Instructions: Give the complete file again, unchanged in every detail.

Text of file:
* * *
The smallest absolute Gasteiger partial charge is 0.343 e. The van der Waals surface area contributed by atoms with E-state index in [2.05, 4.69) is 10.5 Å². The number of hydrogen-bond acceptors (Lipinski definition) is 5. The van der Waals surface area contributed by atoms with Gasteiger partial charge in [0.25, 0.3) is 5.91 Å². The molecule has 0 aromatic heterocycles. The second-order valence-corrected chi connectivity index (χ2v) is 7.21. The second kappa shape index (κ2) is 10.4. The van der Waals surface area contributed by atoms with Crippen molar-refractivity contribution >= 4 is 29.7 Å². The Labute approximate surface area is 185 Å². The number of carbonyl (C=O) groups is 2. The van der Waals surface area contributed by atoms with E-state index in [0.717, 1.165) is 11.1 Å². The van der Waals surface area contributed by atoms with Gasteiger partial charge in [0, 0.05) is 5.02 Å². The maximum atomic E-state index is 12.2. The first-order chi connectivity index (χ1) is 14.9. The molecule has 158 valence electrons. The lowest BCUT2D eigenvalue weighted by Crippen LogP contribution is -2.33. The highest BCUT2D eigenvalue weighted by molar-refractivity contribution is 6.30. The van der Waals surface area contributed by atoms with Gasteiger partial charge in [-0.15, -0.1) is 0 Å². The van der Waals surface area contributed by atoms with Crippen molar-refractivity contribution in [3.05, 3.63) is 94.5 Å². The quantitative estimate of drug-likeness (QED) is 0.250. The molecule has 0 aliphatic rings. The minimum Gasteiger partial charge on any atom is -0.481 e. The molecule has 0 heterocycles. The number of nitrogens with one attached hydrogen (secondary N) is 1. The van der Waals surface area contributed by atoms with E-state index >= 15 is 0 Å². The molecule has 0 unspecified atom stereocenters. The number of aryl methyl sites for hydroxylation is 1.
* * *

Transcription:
The smallest absolute Gasteiger partial charge is 0.343 e. The van der Waals surface area contributed by atoms with E-state index in [2.05, 4.69) is 10.5 Å². The number of hydrogen-bond acceptors (Lipinski definition) is 5. The van der Waals surface area contributed by atoms with Gasteiger partial charge in [0.25, 0.3) is 5.91 Å². The molecule has 0 aromatic heterocycles. The second-order valence-corrected chi connectivity index (χ2v) is 7.21. The second kappa shape index (κ2) is 10.4. The van der Waals surface area contributed by atoms with Crippen molar-refractivity contribution >= 4 is 29.7 Å². The Labute approximate surface area is 185 Å². The number of carbonyl (C=O) groups is 2. The van der Waals surface area contributed by atoms with E-state index in [0.717, 1.165) is 11.1 Å². The van der Waals surface area contributed by atoms with Gasteiger partial charge in [0, 0.05) is 5.02 Å². The maximum atomic E-state index is 12.2. The first-order chi connectivity index (χ1) is 14.9. The molecule has 158 valence electrons. The lowest BCUT2D eigenvalue weighted by Crippen LogP contribution is -2.33. The highest BCUT2D eigenvalue weighted by molar-refractivity contribution is 6.30. The van der Waals surface area contributed by atoms with Gasteiger partial charge in [-0.15, -0.1) is 0 Å². The van der Waals surface area contributed by atoms with Crippen molar-refractivity contribution in [3.05, 3.63) is 94.5 Å². The quantitative estimate of drug-likeness (QED) is 0.250. The molecule has 0 aliphatic rings. The minimum Gasteiger partial charge on any atom is -0.481 e. The molecule has 0 heterocycles. The number of nitrogens with one attached hydrogen (secondary N) is 1. The van der Waals surface area contributed by atoms with E-state index >= 15 is 0 Å². The molecule has 0 unspecified atom stereocenters. The number of aryl methyl sites for hydroxylation is 1.